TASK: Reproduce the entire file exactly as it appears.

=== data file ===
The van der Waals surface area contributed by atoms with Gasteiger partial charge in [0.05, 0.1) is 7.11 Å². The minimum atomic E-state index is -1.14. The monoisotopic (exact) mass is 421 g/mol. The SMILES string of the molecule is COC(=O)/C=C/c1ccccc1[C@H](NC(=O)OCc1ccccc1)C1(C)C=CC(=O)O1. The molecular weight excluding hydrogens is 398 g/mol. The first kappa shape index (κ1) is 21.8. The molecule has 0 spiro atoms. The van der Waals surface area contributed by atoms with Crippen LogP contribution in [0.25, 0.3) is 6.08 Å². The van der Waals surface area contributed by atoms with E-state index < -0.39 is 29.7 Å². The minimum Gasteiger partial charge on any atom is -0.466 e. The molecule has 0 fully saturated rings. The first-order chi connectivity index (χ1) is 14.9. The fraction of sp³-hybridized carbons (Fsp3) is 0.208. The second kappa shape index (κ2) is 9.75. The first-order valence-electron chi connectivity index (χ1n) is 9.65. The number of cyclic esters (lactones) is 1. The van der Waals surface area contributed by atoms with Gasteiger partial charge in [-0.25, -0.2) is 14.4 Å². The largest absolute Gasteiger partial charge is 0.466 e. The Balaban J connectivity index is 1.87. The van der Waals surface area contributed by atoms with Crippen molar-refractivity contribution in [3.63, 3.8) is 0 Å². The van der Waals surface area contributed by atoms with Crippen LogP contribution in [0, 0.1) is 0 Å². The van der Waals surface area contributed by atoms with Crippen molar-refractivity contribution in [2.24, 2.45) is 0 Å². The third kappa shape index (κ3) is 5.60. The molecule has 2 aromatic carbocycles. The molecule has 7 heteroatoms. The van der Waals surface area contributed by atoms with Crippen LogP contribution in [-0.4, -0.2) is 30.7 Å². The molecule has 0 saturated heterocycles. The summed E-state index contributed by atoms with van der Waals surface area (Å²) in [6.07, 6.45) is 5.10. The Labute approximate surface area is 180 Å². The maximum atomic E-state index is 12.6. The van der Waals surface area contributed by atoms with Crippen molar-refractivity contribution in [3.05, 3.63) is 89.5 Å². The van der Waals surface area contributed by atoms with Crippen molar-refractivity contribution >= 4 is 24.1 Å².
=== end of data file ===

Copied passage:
The van der Waals surface area contributed by atoms with Gasteiger partial charge in [0.05, 0.1) is 7.11 Å². The minimum atomic E-state index is -1.14. The monoisotopic (exact) mass is 421 g/mol. The SMILES string of the molecule is COC(=O)/C=C/c1ccccc1[C@H](NC(=O)OCc1ccccc1)C1(C)C=CC(=O)O1. The molecular weight excluding hydrogens is 398 g/mol. The first kappa shape index (κ1) is 21.8. The molecule has 0 spiro atoms. The van der Waals surface area contributed by atoms with Crippen LogP contribution in [0.25, 0.3) is 6.08 Å². The van der Waals surface area contributed by atoms with E-state index < -0.39 is 29.7 Å². The minimum Gasteiger partial charge on any atom is -0.466 e. The molecule has 0 fully saturated rings. The first-order chi connectivity index (χ1) is 14.9. The fraction of sp³-hybridized carbons (Fsp3) is 0.208. The second kappa shape index (κ2) is 9.75. The first-order valence-electron chi connectivity index (χ1n) is 9.65. The number of cyclic esters (lactones) is 1. The van der Waals surface area contributed by atoms with Gasteiger partial charge in [-0.25, -0.2) is 14.4 Å². The largest absolute Gasteiger partial charge is 0.466 e. The Balaban J connectivity index is 1.87. The van der Waals surface area contributed by atoms with Crippen molar-refractivity contribution in [3.63, 3.8) is 0 Å². The van der Waals surface area contributed by atoms with Crippen LogP contribution in [0, 0.1) is 0 Å². The van der Waals surface area contributed by atoms with Crippen molar-refractivity contribution in [2.24, 2.45) is 0 Å². The third kappa shape index (κ3) is 5.60. The molecule has 2 aromatic carbocycles. The molecule has 7 heteroatoms. The van der Waals surface area contributed by atoms with Crippen LogP contribution in [-0.4, -0.2) is 30.7 Å². The molecule has 0 saturated heterocycles. The summed E-state index contributed by atoms with van der Waals surface area (Å²) in [6.07, 6.45) is 5.10. The Labute approximate surface area is 180 Å². The maximum atomic E-state index is 12.6. The van der Waals surface area contributed by atoms with Crippen molar-refractivity contribution in [3.05, 3.63) is 89.5 Å². The van der Waals surface area contributed by atoms with Crippen molar-refractivity contribution >= 4 is 24.1 Å².